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ARS Home » Northeast Area » Beltsville, Maryland (BARC) » Beltsville Agricultural Research Center » Molecular Plant Pathology Laboratory » Research » Publications at this Location » Publication #349288

Research Project: Exotic Pathogens of Citrus: Curation, Diagnostics, and Interactions

Location: Molecular Plant Pathology Laboratory

Title: First report of Hibiscus infecting Cilevirus in Citrus sinensis in Meta and Casanare, Colombia

Author
item Roy, Avijit
item Stone, Andrew - Andy
item Leon, M - CORPOICA
item Hartung, John
item Wei, Gang
item Mavrodieva, V - ANIMAL AND PLANT HEALTH INSPECTION SERVICE (APHIS)
item Nakhla, M - ANIMAL AND PLANT HEALTH INSPECTION SERVICE (APHIS)
item Schneider, William
item Brlansky, R - UNIVERSITY OF FLORIDA

Submitted to: Plant Disease
Publication Type: Peer Reviewed Journal
Publication Acceptance Date: 3/15/2018
Publication Date: 6/15/2018
Citation: Roy, A., Stone, A.L., Leon, M.G., Hartung, J.S., Wei, G., Mavrodieva, V., Nakhla, M.K., Schneider, W.L., Brlansky, R.H. 2018. Sweet orange showing leprosis symptoms in Colombia are naturally infected with Hibiscus infecting cilevirus and citrus leprosis virus C2. Plant Disease. https://doi.org/10.1094/PDIS-01-18-0150-PDN.
DOI: https://doi.org/10.1094/PDIS-01-18-0150-PDN

Interpretive Summary: Citrus leprosis is the name given to symptoms on citrus caused by any of several viruses. All are transmitted by a related group of very tiny spider-like creatures called mites that feed on citrus leaves and fruit by sucking juice from the plants. If the mites are not controlled the symptoms can become very severe and even kill the trees. Because the symptoms caused by the different viruses are essentially the same, advanced laboratory based detection methods are needed to identify the different viruses. Citrus leprosis was originally described in Florida one hundred years ago, but disappeared from Florida in the 1960’s. Constant vigilance is required to prevent the reintroduction of the virus and mites into the United States. We therefore work in cooperation with scientists in Colombia where citrus leprosis and a closely related virus disease of ornamental hibiscus are found. We have developed advanced molecular diagnostic methods to differentiate among this mixture of viruses. We have found for the first time, infections by two of these viruses within single symptomatic citrus leaves. These symptomatic leaves are infected with both a very severe form of leprosis virus previously associated with citrus and a second virus previously associated with ornamental hibiscus. Our results add to existing evidence that hibiscus may serve as an alternate host for the virus and mite vectors associated with citrus leprosis disease. Our work has also demonstrated extremely sensitive methods to identify these viruses and distinguish among them. Our results will be used immediately by collaborators at the US Department of Agriculture who are responsible for preventing the reestablishment of leprosis virus out of the United States.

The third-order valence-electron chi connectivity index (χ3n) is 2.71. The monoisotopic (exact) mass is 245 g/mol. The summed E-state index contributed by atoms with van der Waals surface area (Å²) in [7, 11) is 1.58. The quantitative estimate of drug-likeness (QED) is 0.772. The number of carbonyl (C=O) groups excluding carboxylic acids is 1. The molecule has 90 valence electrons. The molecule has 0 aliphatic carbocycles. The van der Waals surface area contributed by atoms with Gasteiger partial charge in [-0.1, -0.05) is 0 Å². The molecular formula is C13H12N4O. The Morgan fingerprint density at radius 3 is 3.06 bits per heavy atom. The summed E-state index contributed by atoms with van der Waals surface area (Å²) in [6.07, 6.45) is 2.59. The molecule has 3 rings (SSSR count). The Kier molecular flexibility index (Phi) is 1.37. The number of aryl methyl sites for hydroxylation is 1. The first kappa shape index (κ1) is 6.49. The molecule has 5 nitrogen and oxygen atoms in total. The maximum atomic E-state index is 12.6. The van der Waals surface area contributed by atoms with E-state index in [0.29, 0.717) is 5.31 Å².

Technical Abstract: In February 2015, two sweet orange samples with severe citrus leprosis (CiL) symptoms were collected from Meta and Casanare states in Colombia and assayed for Cilevirus, Dichorhavirus and Higrevirus associated with CiL disease. PCR primers specific for CiLV-C2, but not primers specific for CiLV-C, CiLV-N and Hibiscus green spot virus-2, amplified expected species specific products. Cilevirus infection in ornamental Hibiscus was previously reported from Hawaii and Florida. Hibiscus-infecting Cilevirus (HiCV) is a hibiscus strain of Citrus leprosis virus C2 (CiLV-C2H) with 92% amino acid identity with CiLV-C2. Natural infection of Hibiscus by CiLV-C2 was reported in Colombia but there was no report of CiLV-C2H infection in citrus. The incidence and distribution of CiLV-C2H in Colombia was determined with a new primer set specific to the putative coat protein gene (CPG) in a RT-PCR assay. This primer pair successfully amplified the 626 nt of CPG sequence from the samples tested previously above. In addition, 14 sweet orange samples that were archived in 2012 from Meta and Casanare were tested. The species-specific RT-PCR assays yielded the CiLV-C2 specific 795 nt amplicon from all 14 samples and the 626 nt amplicon specific to CiLV-C2H sequences from 12 samples. The RT-PCR products were purified, cloned and sequenced. BLAST analysis of CiLV-C2 and -C2H amplicon sequences (NCBI MG637132-MG637133) showed 99 or 86% nucleotide identities with CiLV-C2 isolate L147V1 (JX000024) and 85 or 98% with CiLV-C2H isolate from Hawaii (KC626783), respectively. These results confirmed the presence of CiLV-C2H in mixed infection of citrus with CiLV-C2 prior to 2012. This is the first report of CiLV-C2H in Colombia and is also the first report of CiLV-C2H infection in citrus. These RT-PCR based results were confirmed by Next Generation Sequencing of total RNA extracted from the samples with an Illumina HiSeq2000 sequencer. Small RNA libraries generated 34,407,866 and 36,485,310 single-end reads from healthy and CiL infected samples, respectively. The assembled contigs were analyzed using BLASTn against the CiLV-C2 and -C2H reference genomes in GenBank. The NGS results showed the sequences were related to CiLV-C2 and -C2H and confirmed by analysis of the species-specific RT-PCR amplicons described earlier. It is not yet clear if CiLV-C2H alone can produce symptoms in citrus or if symptoms are due to the synergistic effects of the viruses in dual infection. Further studies are also necessary to confirm Brevipalpus mite involvement in CiLV-C2H transmission and leprosis -like symptom production in citrus.